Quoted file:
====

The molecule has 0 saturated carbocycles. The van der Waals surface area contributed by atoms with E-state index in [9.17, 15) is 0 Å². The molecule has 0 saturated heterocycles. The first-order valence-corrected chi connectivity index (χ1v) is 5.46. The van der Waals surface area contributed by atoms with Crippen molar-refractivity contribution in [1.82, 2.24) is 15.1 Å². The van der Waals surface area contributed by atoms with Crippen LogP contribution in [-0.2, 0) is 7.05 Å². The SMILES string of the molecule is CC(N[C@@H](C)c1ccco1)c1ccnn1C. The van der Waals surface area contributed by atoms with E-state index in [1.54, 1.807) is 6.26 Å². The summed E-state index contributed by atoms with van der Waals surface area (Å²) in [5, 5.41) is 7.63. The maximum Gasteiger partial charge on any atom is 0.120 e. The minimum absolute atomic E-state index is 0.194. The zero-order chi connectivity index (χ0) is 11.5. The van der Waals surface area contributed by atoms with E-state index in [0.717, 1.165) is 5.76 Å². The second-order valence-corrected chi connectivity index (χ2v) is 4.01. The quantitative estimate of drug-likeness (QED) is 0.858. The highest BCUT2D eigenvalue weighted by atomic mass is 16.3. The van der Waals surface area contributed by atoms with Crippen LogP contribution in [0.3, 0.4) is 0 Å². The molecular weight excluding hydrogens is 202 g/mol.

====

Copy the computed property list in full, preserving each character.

The molecule has 0 saturated carbocycles. The van der Waals surface area contributed by atoms with E-state index in [9.17, 15) is 0 Å². The molecule has 0 saturated heterocycles. The first-order valence-corrected chi connectivity index (χ1v) is 5.46. The van der Waals surface area contributed by atoms with Crippen molar-refractivity contribution in [1.82, 2.24) is 15.1 Å². The van der Waals surface area contributed by atoms with Crippen LogP contribution in [-0.2, 0) is 7.05 Å². The SMILES string of the molecule is CC(N[C@@H](C)c1ccco1)c1ccnn1C. The van der Waals surface area contributed by atoms with E-state index in [1.54, 1.807) is 6.26 Å². The summed E-state index contributed by atoms with van der Waals surface area (Å²) in [5, 5.41) is 7.63. The maximum Gasteiger partial charge on any atom is 0.120 e. The minimum absolute atomic E-state index is 0.194. The zero-order chi connectivity index (χ0) is 11.5. The van der Waals surface area contributed by atoms with E-state index in [0.717, 1.165) is 5.76 Å². The second-order valence-corrected chi connectivity index (χ2v) is 4.01. The quantitative estimate of drug-likeness (QED) is 0.858. The highest BCUT2D eigenvalue weighted by atomic mass is 16.3. The van der Waals surface area contributed by atoms with Crippen LogP contribution in [0.3, 0.4) is 0 Å². The molecular weight excluding hydrogens is 202 g/mol.